Man who knocked down and killed tourist to be jailed

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High Court Justice Iain Morley has promised to move away from the norm and jail a man found guilty of causing death by dangerous driving instead of imposing the usual fine or compensation.
The criminal court adjudicator has already forewarned 27-year-old Ruan Roberts of his fate which will be formally handed down today.
Over the past 15 or more years, the court has ordered compensation to be paid to victims’ families and fines to the court for convicts in cases of causing death by dangerous driving.
Justice Morley, however, said he believes the starting point in such matters should always be a custodial sentence, and given the circumstances in this case, incarceration is suitable.
The maximum sentence for the offence under the Vehicles and Road Traffic Act, is five years in prison. The court also has the power to impose a fine and order compensation.
A jury found Roberts guilty last December of causing the death of U.K. visitor Teresa Cummins by dangerous driving; and his sentence was put off from the scheduled date earlier this year, to today.
The prosecution’s case, which was argued by Crown Counsel Adlai Smith, was that there was a combination of speeding, not braking or blowing a horn, inattentiveness and not putting on the bright lights in a poorly lit area. Additionally, it was raining on Valley Church Road where the accident occurred some time after 10 p.m. on July 19, 2015.
There were no skid marks on the scene to indicate that the driver made an attempt to brake to slow down or stop the vehicle.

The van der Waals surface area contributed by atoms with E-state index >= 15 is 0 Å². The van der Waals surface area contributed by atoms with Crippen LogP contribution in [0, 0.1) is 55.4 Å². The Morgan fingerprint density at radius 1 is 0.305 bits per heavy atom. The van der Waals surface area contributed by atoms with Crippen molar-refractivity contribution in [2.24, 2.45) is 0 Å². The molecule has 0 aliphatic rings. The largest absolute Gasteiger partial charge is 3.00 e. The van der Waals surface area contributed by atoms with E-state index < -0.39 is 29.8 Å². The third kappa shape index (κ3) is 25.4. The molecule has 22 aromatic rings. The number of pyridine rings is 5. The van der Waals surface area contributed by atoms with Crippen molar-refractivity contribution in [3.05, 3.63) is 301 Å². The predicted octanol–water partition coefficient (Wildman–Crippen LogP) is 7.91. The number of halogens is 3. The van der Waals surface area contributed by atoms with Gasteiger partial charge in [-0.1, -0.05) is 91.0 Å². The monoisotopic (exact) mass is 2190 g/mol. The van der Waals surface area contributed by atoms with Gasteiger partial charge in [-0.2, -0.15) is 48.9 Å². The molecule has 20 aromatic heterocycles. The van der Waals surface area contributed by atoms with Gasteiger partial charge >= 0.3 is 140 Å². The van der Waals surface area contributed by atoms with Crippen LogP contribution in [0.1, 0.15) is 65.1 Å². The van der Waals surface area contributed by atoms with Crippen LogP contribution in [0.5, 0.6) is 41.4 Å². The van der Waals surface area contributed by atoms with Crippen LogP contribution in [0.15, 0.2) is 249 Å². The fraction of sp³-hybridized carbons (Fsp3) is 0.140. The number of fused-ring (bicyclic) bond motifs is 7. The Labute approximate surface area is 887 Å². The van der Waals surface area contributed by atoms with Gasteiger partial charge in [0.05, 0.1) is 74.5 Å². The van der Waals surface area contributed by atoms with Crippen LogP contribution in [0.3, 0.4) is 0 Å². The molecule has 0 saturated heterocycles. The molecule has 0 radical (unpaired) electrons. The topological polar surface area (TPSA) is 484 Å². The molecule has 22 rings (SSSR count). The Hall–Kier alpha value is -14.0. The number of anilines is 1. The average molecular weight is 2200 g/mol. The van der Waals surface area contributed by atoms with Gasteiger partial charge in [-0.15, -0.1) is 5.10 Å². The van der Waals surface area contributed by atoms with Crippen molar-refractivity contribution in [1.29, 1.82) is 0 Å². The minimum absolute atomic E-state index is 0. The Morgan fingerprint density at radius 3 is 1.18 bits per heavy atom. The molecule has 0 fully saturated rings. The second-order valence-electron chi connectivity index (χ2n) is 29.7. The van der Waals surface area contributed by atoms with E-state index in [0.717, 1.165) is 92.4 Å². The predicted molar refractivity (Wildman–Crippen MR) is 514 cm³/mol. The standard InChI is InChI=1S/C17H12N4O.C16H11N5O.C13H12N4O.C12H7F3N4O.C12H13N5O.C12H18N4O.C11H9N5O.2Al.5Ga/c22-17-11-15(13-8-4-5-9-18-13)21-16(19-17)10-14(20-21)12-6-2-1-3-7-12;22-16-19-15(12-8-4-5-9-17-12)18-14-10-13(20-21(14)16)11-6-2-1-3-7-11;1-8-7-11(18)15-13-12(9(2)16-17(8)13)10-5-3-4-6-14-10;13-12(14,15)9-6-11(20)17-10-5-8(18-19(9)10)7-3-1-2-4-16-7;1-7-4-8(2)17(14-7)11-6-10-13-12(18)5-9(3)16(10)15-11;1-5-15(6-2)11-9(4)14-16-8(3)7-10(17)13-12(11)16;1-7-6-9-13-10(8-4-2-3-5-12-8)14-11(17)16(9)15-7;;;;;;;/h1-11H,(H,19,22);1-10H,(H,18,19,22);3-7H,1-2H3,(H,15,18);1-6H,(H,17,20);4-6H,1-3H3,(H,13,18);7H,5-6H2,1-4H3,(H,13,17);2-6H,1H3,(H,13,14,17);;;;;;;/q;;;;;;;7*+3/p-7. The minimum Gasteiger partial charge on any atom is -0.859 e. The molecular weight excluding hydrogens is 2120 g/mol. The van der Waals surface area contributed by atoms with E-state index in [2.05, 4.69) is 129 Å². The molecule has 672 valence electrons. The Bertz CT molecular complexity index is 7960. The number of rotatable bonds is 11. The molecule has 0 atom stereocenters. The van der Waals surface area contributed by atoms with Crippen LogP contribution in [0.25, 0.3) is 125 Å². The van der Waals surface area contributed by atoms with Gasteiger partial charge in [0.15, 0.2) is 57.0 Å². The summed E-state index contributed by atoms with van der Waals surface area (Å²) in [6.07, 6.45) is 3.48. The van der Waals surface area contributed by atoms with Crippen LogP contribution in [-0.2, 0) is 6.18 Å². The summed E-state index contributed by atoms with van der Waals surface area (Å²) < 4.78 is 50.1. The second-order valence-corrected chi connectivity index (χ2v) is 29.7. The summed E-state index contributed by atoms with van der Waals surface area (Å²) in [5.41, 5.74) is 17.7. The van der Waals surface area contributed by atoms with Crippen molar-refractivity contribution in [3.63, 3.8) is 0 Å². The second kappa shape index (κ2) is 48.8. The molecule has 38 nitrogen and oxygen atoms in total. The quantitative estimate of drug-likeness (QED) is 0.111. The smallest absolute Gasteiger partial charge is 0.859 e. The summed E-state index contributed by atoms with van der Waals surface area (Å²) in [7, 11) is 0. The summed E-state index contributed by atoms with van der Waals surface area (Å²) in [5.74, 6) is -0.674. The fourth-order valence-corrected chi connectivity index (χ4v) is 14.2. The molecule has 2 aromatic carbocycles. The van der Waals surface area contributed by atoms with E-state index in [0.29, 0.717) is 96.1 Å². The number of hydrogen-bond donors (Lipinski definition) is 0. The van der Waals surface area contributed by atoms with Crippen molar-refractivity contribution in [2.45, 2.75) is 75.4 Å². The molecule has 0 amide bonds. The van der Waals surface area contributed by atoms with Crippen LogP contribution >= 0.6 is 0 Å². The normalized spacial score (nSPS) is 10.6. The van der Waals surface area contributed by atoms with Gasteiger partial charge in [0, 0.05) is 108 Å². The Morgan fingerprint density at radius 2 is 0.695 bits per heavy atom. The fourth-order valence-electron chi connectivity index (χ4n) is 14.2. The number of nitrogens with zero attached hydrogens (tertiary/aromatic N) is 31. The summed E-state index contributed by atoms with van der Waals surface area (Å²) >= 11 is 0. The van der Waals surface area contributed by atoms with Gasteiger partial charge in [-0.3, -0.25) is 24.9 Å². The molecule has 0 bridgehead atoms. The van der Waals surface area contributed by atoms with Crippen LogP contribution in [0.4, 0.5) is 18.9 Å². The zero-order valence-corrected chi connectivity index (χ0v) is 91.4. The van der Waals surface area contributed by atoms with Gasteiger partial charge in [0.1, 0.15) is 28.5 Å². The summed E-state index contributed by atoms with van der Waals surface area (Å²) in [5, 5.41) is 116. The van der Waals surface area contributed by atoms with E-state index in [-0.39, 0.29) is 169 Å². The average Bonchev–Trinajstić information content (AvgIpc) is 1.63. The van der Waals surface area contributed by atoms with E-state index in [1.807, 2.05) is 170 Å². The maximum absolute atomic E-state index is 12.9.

Roberts testified that he was driving at about 30 mph, and said that the area where the accident occurred was dimly lit.  The speed limit on that road, according to the evidence, is 15-20 mph. But at the time of the accident, there were no signs that stated the speed limit.
The Urlings man said that another vehicle was coming from the opposite direction, with its bright lights on and at the same time he saw the victim’s feet when she was walking on the road.
Roberts, who was represented by John Fuller and Siobhan Leandro, said he dimmed his lights but the other driver did not, and he swerved to try to avoid hitting Cummins, but it was too late.
The prosecution contended that under those conditions which Roberts pointed out, he should have been more cautious when driving.
The medical evidence which the pathologist presented at trial, showed that Cummins had several fractured ribs; her lungs had collapsed and she also had a “hinge fracture”, which is a fracture at the base of the neck and with that, a person would have a low survival rate.
The woman was pronounced dead on the scene that night. At the time of the accident, she, her daughter and several other people were walking home from a party.

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